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Opeth - Blackwater Park CD (album) cover

BLACKWATER PARK

Opeth

 

Tech/Extreme Prog Metal

4.25 | 1179 ratings

From Progarchives.com, the ultimate progressive rock music website

Shakespeare
3 stars Death Metal: monstrous vocals, crushing riffs, undeniable power, crossed with a cold-hearted life style and demonic lyrical content. (Perhaps that's a biased, slightly dogged, mildly overstating description, but nonetheless, is not altogether false.) Opeth have been tagged with many tags, terms, titles and genres, the most prominent and, supposedly, the best suiting one is "Technical Death Metal". So, picture the description above, except with an added ingredient: complexity for complexity's sake, which, in most cases, destroys the opportunities for beauty to surface, for melodies to be pronounced, and for atmospheres to be developed. Sounds reasonable. What?!?!? In no way has Opeth earned the label "Death Metal", and neither do they deserve the added insult "Technical". What Opeth have managed to do is create a gorgeous and evolving soundscape, in no way constricted by senseless complexity, with riffs and melodies being the focus - not the flamboyant musicianship.

The fact that the music follows in the musical style of Metal, or, to be described further, Death Metal, is of no consequence. I, being in no way a Metal fan - let alone a Death Metal fan, can honestly say that this album, and Opeth's music in general, is not exclusively for the Metal, or Death Metal disciples. The style the music is played - the arrangements, are Death Metal. The deep and thrashing vocals, the brutal guitar playing, the heavy drumming, the perfectly polished bass - it's all Death Metal. But what they happen to be playing, the compositions, are free of the constraints of genre or category. The music itself is genuine and, if you are capable of looking passed the intense and deafening delivery, or if you enjoy this sort of music, then you will easily be able to see. (Or rather, you'll be able to hear.)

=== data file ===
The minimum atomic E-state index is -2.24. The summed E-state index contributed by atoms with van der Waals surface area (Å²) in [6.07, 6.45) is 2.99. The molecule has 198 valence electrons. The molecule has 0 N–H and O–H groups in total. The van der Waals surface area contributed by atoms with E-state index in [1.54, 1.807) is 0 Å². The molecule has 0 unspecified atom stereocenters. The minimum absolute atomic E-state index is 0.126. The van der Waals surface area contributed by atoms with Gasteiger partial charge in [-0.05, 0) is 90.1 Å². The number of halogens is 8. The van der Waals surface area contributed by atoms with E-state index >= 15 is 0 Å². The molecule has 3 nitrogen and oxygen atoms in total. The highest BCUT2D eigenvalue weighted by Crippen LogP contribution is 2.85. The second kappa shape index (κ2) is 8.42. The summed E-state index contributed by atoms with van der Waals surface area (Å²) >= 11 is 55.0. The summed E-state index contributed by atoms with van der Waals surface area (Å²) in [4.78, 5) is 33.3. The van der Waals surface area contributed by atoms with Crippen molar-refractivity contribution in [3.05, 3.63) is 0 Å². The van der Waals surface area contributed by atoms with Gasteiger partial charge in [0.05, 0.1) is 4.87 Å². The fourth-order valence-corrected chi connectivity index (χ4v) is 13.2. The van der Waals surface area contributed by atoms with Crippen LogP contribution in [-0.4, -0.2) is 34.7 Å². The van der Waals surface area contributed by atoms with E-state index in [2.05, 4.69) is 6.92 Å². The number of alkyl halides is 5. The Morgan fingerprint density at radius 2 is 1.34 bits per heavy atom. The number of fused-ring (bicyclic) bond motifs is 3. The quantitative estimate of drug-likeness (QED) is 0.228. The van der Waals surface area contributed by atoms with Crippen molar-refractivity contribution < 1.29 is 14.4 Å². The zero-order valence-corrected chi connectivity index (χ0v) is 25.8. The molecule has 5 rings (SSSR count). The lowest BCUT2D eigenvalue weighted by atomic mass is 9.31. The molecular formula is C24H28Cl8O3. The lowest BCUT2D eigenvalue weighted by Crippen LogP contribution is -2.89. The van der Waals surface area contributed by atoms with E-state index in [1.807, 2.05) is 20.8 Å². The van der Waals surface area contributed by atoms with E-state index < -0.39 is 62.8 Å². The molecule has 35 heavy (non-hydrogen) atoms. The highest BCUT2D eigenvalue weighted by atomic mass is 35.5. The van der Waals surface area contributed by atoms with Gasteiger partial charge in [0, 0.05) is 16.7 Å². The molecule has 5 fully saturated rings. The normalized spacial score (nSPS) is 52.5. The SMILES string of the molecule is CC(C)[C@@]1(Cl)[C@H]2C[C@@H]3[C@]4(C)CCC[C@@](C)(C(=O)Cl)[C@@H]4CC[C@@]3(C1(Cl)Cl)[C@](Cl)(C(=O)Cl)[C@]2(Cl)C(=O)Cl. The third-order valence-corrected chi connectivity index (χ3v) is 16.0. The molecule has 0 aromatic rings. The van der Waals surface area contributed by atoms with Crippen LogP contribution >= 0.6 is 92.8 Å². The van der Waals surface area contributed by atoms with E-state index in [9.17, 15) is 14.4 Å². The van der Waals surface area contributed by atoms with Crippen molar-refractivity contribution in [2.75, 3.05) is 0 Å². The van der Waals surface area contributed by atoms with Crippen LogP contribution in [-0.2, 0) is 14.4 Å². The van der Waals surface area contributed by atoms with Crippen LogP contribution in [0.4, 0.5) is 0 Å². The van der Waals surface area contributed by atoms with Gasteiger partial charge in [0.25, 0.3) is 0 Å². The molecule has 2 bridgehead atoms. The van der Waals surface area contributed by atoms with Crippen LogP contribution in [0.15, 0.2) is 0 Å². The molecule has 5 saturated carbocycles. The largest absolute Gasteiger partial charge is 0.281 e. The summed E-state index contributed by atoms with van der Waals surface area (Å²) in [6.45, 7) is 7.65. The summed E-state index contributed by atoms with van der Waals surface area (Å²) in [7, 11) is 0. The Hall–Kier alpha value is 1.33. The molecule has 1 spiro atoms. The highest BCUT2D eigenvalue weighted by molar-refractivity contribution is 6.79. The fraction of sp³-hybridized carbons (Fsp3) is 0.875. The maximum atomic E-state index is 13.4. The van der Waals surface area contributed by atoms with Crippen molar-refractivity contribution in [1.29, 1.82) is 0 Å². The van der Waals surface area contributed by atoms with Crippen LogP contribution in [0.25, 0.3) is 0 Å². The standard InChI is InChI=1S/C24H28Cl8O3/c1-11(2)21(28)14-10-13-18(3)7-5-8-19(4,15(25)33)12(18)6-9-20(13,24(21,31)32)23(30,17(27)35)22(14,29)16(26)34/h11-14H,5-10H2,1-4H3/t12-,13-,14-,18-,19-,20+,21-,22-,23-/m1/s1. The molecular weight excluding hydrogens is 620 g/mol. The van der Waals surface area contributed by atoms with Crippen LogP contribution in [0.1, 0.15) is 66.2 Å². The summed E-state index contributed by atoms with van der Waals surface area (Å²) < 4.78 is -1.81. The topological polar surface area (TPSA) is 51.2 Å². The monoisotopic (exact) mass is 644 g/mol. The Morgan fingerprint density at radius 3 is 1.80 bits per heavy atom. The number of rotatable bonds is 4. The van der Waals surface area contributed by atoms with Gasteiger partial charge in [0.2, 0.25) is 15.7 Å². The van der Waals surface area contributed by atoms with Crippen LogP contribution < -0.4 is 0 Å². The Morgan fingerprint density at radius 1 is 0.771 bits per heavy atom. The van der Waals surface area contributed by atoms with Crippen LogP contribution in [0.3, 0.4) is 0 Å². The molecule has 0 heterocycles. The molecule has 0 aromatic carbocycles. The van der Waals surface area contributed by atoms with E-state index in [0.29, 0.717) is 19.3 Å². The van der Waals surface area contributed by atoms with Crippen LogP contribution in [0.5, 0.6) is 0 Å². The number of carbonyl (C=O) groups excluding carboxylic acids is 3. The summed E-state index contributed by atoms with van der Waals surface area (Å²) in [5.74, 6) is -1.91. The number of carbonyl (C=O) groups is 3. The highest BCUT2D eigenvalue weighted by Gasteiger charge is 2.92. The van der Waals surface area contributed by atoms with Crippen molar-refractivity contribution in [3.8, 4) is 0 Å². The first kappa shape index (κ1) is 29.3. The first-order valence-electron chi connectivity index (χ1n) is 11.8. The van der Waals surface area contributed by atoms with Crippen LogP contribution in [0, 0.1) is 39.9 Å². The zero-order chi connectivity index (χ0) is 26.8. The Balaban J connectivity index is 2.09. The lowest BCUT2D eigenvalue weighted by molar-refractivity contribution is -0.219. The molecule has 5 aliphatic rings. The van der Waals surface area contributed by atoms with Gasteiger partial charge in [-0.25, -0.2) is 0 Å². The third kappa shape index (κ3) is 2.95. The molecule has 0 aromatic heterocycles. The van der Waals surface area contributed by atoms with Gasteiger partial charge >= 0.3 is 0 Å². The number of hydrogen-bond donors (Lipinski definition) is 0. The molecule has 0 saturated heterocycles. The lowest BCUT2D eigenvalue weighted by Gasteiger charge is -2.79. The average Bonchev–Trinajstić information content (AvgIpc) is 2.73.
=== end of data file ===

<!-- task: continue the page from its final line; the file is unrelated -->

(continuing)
After the hauntingly fragile opening of a slowly swelling keyboard/piano sound, the band explodes onto stage, and the dark and evil growling commences. Now, it took me some time to grow accustomed to the growling, but I did. For those of you who do not like growling, I assure you that once you look past it, or once you begin to enjoy it, you will find some great music. For those of you who already enjoy this style of singing, then you will see the greatness of the compositions instantly (unless you are a cloth-eared nincompoop). Opeth find a nice way to add dynamics and variation to their music by throwing in melancholic piano and delicate acoustic guitar sections, riddled with non-growling vocals (some of which come from the great pipes of now-legendary Porcupine Tree man, Steven Wilson [who also produced the album masterfully]).

Completed by a hauntingly stark cover from, what I find to be, a weak band when it comes to album aesthetics, and the perfect production/sound quality, Blackwater Park is undoubtedly one of Opeth's most polished and sharp albums. Intricate, yet not to the point that the music is drowned in its own density; heavy and ferocious, but not to the point that only Death Metal fans will enjoy it; dark and menacing, but simultaneously sorrowful and beautiful: it will not fail to please the listener.

Shakespeare | 3/5 |

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